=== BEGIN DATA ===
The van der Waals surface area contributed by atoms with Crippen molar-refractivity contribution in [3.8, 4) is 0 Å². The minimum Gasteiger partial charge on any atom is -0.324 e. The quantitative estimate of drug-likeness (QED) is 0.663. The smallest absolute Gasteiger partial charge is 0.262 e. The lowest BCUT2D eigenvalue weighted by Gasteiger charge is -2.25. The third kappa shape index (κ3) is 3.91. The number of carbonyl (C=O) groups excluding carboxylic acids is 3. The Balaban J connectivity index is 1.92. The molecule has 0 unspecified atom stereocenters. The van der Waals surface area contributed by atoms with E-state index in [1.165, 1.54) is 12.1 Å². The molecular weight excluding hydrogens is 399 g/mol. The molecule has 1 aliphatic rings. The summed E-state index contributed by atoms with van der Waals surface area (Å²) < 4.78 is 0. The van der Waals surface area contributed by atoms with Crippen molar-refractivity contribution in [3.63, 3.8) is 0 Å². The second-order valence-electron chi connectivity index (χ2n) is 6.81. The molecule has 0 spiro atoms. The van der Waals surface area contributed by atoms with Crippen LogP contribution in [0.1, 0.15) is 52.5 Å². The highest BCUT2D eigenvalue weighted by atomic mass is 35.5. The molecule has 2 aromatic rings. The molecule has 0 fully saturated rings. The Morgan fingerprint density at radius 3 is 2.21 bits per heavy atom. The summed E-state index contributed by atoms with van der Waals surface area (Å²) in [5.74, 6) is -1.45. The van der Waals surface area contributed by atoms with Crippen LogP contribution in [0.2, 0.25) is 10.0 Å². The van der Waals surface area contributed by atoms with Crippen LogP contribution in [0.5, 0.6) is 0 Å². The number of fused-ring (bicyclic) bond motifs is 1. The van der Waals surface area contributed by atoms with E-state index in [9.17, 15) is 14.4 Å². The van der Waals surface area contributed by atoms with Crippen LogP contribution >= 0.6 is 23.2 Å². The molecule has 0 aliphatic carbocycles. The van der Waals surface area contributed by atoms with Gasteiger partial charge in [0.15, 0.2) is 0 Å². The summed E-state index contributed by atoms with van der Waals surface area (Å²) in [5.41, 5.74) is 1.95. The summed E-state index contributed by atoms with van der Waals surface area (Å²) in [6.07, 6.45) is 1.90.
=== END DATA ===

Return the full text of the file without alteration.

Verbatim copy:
The van der Waals surface area contributed by atoms with Crippen molar-refractivity contribution in [3.8, 4) is 0 Å². The minimum Gasteiger partial charge on any atom is -0.324 e. The quantitative estimate of drug-likeness (QED) is 0.663. The smallest absolute Gasteiger partial charge is 0.262 e. The lowest BCUT2D eigenvalue weighted by Gasteiger charge is -2.25. The third kappa shape index (κ3) is 3.91. The number of carbonyl (C=O) groups excluding carboxylic acids is 3. The Balaban J connectivity index is 1.92. The molecule has 0 unspecified atom stereocenters. The van der Waals surface area contributed by atoms with E-state index in [1.165, 1.54) is 12.1 Å². The molecular weight excluding hydrogens is 399 g/mol. The molecule has 1 aliphatic rings. The summed E-state index contributed by atoms with van der Waals surface area (Å²) < 4.78 is 0. The van der Waals surface area contributed by atoms with Crippen molar-refractivity contribution in [3.63, 3.8) is 0 Å². The second-order valence-electron chi connectivity index (χ2n) is 6.81. The molecule has 0 spiro atoms. The van der Waals surface area contributed by atoms with Crippen LogP contribution in [0.1, 0.15) is 52.5 Å². The highest BCUT2D eigenvalue weighted by atomic mass is 35.5. The molecule has 2 aromatic rings. The molecule has 0 fully saturated rings. The Morgan fingerprint density at radius 3 is 2.21 bits per heavy atom. The summed E-state index contributed by atoms with van der Waals surface area (Å²) in [5.74, 6) is -1.45. The van der Waals surface area contributed by atoms with Crippen LogP contribution in [0.2, 0.25) is 10.0 Å². The van der Waals surface area contributed by atoms with Crippen LogP contribution in [0.5, 0.6) is 0 Å². The number of fused-ring (bicyclic) bond motifs is 1. The van der Waals surface area contributed by atoms with E-state index in [9.17, 15) is 14.4 Å². The van der Waals surface area contributed by atoms with Crippen LogP contribution >= 0.6 is 23.2 Å². The molecule has 0 aliphatic carbocycles. The van der Waals surface area contributed by atoms with Gasteiger partial charge in [0.15, 0.2) is 0 Å². The summed E-state index contributed by atoms with van der Waals surface area (Å²) in [5.41, 5.74) is 1.95. The summed E-state index contributed by atoms with van der Waals surface area (Å²) in [6.07, 6.45) is 1.90.